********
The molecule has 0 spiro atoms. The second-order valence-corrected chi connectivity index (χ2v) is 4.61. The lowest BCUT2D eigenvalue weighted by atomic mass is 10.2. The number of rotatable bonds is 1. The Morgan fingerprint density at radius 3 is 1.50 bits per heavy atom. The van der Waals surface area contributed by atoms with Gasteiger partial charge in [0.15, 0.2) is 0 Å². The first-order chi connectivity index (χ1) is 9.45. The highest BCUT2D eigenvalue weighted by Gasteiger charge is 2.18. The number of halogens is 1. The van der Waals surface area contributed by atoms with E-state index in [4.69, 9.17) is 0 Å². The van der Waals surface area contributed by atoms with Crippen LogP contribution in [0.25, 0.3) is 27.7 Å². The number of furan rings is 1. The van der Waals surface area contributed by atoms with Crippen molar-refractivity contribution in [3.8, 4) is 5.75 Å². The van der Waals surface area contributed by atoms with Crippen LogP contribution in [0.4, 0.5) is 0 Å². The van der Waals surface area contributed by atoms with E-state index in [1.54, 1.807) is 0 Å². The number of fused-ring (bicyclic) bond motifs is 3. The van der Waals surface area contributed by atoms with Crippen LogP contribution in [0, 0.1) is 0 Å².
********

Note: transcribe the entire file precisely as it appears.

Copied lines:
The molecule has 0 spiro atoms. The second-order valence-corrected chi connectivity index (χ2v) is 4.61. The lowest BCUT2D eigenvalue weighted by atomic mass is 10.2. The number of rotatable bonds is 1. The Morgan fingerprint density at radius 3 is 1.50 bits per heavy atom. The van der Waals surface area contributed by atoms with Gasteiger partial charge in [0.15, 0.2) is 0 Å². The first-order chi connectivity index (χ1) is 9.45. The highest BCUT2D eigenvalue weighted by Gasteiger charge is 2.18. The number of halogens is 1. The van der Waals surface area contributed by atoms with E-state index in [4.69, 9.17) is 0 Å². The van der Waals surface area contributed by atoms with Crippen LogP contribution in [0.25, 0.3) is 27.7 Å². The number of furan rings is 1. The van der Waals surface area contributed by atoms with Crippen molar-refractivity contribution in [3.8, 4) is 5.75 Å². The van der Waals surface area contributed by atoms with Crippen LogP contribution in [0.4, 0.5) is 0 Å². The van der Waals surface area contributed by atoms with E-state index in [1.54, 1.807) is 0 Å². The number of fused-ring (bicyclic) bond motifs is 3. The van der Waals surface area contributed by atoms with Crippen LogP contribution in [0, 0.1) is 0 Å².